There is some evidence on the aerobic fitness of Brazilian adolescents4 - 6; however, most of these studies4 , 6 have been done in small towns, with built environments and lifestyle behaviors different from state capitals, which are fundamentally different, more populous, and with increased risk of acquisition of risk factors for the development of chronic diseases7. This study aims to fill this scientific gap in relation to the scarcity of studies on aerobic fitness of adolescents living in Brazilian capitals and identify correlates of aerobic fitness in an effort to direct future interventions at subgroups of adolescents who have low aerobic fitness.

METHODS

This cross-sectional study was conducted in the second half of 2007 in Florianópolis, Santa Catarina, Brazil. Florianópolis is the capital of the state of Santa Catarina, in southern Brazil.

The sampling design included public and state schools and was determined in two stages: a stratified by geographic region and b school type. In the first stage, the city was divided into five geographical regions: Central, West, East, North and South. Schools with the greatest number of students in each region were selected, and in each school, classes were randomly selected in sufficient number to achieve the representativeness of the geographical area. Thus, one school in each region was selected. In the second stage, all adolescents who were present in class on the day of data collection were invited to participate in the study.

The study population consisted of 12,741 high school students in the city of Florianópolis. Of that number, 4,794 were studying in the City center, 2,460 in West, 813 East, 2,347 North, and 2,327 South. Overall, 58% of students in these regions were female, and 42% male.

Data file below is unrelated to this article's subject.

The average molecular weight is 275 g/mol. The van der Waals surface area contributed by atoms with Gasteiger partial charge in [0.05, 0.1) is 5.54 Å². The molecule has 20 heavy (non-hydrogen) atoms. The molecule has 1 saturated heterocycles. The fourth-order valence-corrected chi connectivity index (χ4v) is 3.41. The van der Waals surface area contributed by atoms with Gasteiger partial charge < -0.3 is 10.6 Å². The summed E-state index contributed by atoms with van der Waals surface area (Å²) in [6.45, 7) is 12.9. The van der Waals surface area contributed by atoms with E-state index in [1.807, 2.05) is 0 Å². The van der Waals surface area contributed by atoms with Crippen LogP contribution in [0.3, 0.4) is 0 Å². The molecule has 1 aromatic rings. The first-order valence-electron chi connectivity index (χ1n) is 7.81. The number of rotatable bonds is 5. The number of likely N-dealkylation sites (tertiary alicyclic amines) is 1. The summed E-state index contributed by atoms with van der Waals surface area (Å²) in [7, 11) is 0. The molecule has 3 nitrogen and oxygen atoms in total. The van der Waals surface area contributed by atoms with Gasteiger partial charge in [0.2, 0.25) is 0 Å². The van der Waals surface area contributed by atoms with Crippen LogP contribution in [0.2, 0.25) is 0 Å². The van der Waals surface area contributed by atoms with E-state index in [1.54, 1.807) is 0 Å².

To calculate the sample size, unknown prevalence for the outcome 50%, tolerable error of five percentage points, confidence level of 95% and design effect of 1.5 were adopted, adding 15% for possible losses and refusals. Thus, it would be necessary to evaluate 643 students. Due to the characteristics of the sampling process, which involved all individuals present in classroom, 696 adolescents participated in the sample.

The study was approved by the Ethics Committee on Human Research of a Brazilian university Institutional Review Board. All adolescents who participated in the survey delivered the Informed Consent signed by parents or responsible person for under 18 years of age, or by themselves 18 years.

Exclusion criteria adopted were: a <15 years and >18 years of age, b pregnant, c presence of any disease that prevented the performance of anthropometric measurements and physical tests, d refusal to participate.

Aerobic fitness was measured using the modified Canadian Aerobic Fitness Test mCAFT, during which respondents had to complete one or more three-minute "stepping" stages up and down steps with increasing intensity at predetermined cadences, based on their age and gender3 , 8 , 9. Respondents' heart rate was recorded after each stage, and the test was completed when heart rate at the end of a stage reached 85% of their age-predicted maximal heart rate 220 - age. Predicted maximal aerobic power VO2max was determined for all participants8. Respondents who completed at least one stage, but stopped midway through a subsequent stage "partials", were assigned a score based on their last fully completed stage. At the end of the test, an aerobic fitness score was generated: Aerobic Fitness Score = 10 x [17.2 + 1.29 x O 2 uptake - 0.09 x body weight in kg - 0.18 x age in years. From this score, each participant was classified into one of five categories related to health benefits: a "needs improvement," b "fair" c "good" d "very good" and e "excellent". In this study, adequate aerobic fitness was considered for adolescents in categories c, d, e. Participants in categories a and b were considered as having low aerobic fitness levels. The aerobic fitness test used in this study has been validated in comparison to indirect calorimetry on males and females aged 15-69 years10 , 11.